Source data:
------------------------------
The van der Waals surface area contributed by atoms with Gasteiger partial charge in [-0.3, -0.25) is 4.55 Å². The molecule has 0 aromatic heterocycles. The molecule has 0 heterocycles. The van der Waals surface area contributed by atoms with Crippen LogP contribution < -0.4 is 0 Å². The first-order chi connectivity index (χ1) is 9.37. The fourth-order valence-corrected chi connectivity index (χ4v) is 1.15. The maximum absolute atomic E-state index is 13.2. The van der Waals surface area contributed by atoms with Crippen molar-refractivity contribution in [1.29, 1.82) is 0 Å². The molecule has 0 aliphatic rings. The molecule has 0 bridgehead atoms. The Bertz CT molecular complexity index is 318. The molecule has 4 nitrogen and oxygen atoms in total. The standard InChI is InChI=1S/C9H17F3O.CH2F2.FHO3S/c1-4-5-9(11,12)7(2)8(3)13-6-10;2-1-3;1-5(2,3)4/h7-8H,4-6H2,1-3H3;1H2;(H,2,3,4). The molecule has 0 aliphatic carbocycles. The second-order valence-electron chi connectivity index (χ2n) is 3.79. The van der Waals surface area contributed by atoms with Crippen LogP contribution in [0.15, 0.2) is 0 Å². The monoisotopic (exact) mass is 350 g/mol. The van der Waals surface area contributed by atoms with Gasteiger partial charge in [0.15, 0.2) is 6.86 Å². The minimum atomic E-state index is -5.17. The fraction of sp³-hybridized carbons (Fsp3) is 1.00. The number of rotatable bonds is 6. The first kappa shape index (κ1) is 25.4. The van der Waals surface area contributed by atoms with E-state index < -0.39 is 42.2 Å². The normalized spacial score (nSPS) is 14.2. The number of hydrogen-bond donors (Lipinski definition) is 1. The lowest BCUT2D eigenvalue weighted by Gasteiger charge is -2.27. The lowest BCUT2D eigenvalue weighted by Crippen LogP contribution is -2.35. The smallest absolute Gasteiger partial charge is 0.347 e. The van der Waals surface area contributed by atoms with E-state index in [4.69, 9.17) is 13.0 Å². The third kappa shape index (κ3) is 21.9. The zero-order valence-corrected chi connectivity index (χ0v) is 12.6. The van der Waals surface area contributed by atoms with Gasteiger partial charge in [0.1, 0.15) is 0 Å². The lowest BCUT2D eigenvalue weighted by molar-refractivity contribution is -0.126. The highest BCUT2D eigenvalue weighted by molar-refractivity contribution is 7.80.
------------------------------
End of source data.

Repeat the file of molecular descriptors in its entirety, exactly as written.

The van der Waals surface area contributed by atoms with Gasteiger partial charge in [-0.3, -0.25) is 4.55 Å². The molecule has 0 aromatic heterocycles. The molecule has 0 heterocycles. The van der Waals surface area contributed by atoms with Crippen LogP contribution < -0.4 is 0 Å². The first-order chi connectivity index (χ1) is 9.37. The fourth-order valence-corrected chi connectivity index (χ4v) is 1.15. The maximum absolute atomic E-state index is 13.2. The van der Waals surface area contributed by atoms with Crippen molar-refractivity contribution in [1.29, 1.82) is 0 Å². The molecule has 0 aliphatic rings. The molecule has 0 bridgehead atoms. The Bertz CT molecular complexity index is 318. The molecule has 4 nitrogen and oxygen atoms in total. The standard InChI is InChI=1S/C9H17F3O.CH2F2.FHO3S/c1-4-5-9(11,12)7(2)8(3)13-6-10;2-1-3;1-5(2,3)4/h7-8H,4-6H2,1-3H3;1H2;(H,2,3,4). The molecule has 0 aliphatic carbocycles. The second-order valence-electron chi connectivity index (χ2n) is 3.79. The van der Waals surface area contributed by atoms with Crippen LogP contribution in [0.15, 0.2) is 0 Å². The monoisotopic (exact) mass is 350 g/mol. The van der Waals surface area contributed by atoms with Gasteiger partial charge in [0.15, 0.2) is 6.86 Å². The minimum atomic E-state index is -5.17. The fraction of sp³-hybridized carbons (Fsp3) is 1.00. The number of rotatable bonds is 6. The first kappa shape index (κ1) is 25.4. The van der Waals surface area contributed by atoms with E-state index < -0.39 is 42.2 Å². The normalized spacial score (nSPS) is 14.2. The number of hydrogen-bond donors (Lipinski definition) is 1. The lowest BCUT2D eigenvalue weighted by Gasteiger charge is -2.27. The lowest BCUT2D eigenvalue weighted by Crippen LogP contribution is -2.35. The smallest absolute Gasteiger partial charge is 0.347 e. The van der Waals surface area contributed by atoms with E-state index in [4.69, 9.17) is 13.0 Å². The third kappa shape index (κ3) is 21.9. The zero-order valence-corrected chi connectivity index (χ0v) is 12.6. The van der Waals surface area contributed by atoms with Gasteiger partial charge in [0.1, 0.15) is 0 Å². The lowest BCUT2D eigenvalue weighted by molar-refractivity contribution is -0.126. The highest BCUT2D eigenvalue weighted by molar-refractivity contribution is 7.80.